I opened the door and I seen the man in the dress greens and I knew. I immediately knew." This was what the mother of a nineteen-year-old killed by a bomb in Kirkuk said on an HBO documentary quoted by Bob Herbert in The New York Times on the morning of November 12, 2004. "But I thought that if, as long as I didn't let him in, he couldn't tell me. And then itnone of that would've happened. So he kept saying, Ma'am, I need to come in.' And I kept telling him, I'm sorry, but you can't come in.' "
When I read this at breakfast almost eleven months after the night with the ambulance and the social worker I recognized the thinking as my own.
Inside the emergency room I could see the gurney being pushed into a cubicle, propelled by more people in scrubs. Someone told me to wait in the reception area. I did. There was a line for admittance paperwork. Waiting in the line seemed the constructive thing to do. Waiting in the line said that there was still time to deal with this, I had copies of the insurance cards in my handbag, this was not a hospital I had ever negotiatedNew York Hospital was the Cornell part of New YorkPresbyterian, the part I knew was the Columbia part, Columbia-Presbyterian, at 168th and Broadway, twenty minutes away at best, too far in this kind of emergencybut I could make this unfamiliar hospital work, I could be useful, I could arrange the transfer to Columbia-Presbyterian once he was stabilized. I was fixed on the details of this imminent transfer to Columbia (he would need a bed with telemetry, eventually I could also get Quintana transferred to Columbia, the night she was admitted to Beth Israel North I had written on a card the beeper numbers of several Columbia doctors, one or another of them could make all this happen) when the social worker reappeared and guided me from the paperwork line into an empty room off the reception area. "You can wait here," he said. I waited. The room was cold, or I was. I wondered how much time had passed between the time I called the ambulance and the arrival of the paramedics. It had seemed no time at all (a mote in the eye of God was the phrase that came to me in the room off the reception area) but it must have been at the minimum several minutes.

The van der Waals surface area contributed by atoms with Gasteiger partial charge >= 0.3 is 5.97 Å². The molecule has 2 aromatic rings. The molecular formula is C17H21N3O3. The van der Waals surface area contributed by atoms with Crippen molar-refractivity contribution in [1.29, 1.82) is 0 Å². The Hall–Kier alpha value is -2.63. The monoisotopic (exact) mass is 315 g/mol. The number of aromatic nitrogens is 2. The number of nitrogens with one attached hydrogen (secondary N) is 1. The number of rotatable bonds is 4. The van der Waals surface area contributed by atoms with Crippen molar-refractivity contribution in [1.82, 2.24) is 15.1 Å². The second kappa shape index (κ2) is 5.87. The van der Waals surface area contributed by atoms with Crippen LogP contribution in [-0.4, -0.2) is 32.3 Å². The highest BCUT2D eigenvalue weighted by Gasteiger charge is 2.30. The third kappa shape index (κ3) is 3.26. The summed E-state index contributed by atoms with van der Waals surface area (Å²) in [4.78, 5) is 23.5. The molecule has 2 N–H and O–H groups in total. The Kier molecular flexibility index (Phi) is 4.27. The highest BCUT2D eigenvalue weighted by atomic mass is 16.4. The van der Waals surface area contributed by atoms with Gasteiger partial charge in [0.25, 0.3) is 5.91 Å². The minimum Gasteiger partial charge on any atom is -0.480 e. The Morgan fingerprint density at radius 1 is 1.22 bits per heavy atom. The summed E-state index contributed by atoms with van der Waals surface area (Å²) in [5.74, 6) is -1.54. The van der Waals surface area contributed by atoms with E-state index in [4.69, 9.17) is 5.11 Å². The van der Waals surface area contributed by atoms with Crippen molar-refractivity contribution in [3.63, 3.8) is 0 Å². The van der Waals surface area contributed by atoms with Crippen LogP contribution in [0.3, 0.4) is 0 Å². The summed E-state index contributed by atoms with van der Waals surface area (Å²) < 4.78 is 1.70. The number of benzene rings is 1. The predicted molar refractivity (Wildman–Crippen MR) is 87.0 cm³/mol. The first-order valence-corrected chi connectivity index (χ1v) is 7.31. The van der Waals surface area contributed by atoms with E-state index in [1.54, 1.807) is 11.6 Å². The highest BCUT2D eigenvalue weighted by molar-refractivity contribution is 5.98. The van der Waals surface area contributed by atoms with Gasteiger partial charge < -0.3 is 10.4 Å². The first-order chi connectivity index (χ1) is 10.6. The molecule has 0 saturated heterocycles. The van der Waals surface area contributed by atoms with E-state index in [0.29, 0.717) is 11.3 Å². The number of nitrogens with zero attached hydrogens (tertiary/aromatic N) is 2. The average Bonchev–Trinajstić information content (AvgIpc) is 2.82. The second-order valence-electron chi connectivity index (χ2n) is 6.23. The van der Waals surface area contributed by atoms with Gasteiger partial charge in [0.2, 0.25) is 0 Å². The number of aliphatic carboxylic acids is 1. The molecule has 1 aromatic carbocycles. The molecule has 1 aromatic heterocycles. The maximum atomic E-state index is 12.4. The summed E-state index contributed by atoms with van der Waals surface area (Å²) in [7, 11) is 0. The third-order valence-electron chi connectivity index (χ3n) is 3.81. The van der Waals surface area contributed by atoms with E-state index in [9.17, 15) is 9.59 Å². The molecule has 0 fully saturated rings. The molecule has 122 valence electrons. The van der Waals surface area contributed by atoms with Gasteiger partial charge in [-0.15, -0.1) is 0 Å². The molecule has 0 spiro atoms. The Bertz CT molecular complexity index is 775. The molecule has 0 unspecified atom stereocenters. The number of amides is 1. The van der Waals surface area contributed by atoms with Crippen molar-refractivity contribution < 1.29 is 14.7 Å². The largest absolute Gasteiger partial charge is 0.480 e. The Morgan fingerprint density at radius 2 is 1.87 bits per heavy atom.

Excerpted from The Year of Magical Thinking by Joan Didion Copyright © 2005 by Joan Didion. Excerpted by permission of Knopf, a division of Random House, Inc. All rights reserved. No part of this excerpt may be reproduced or reprinted without permission in writing from the publisher.
Blood at the Root
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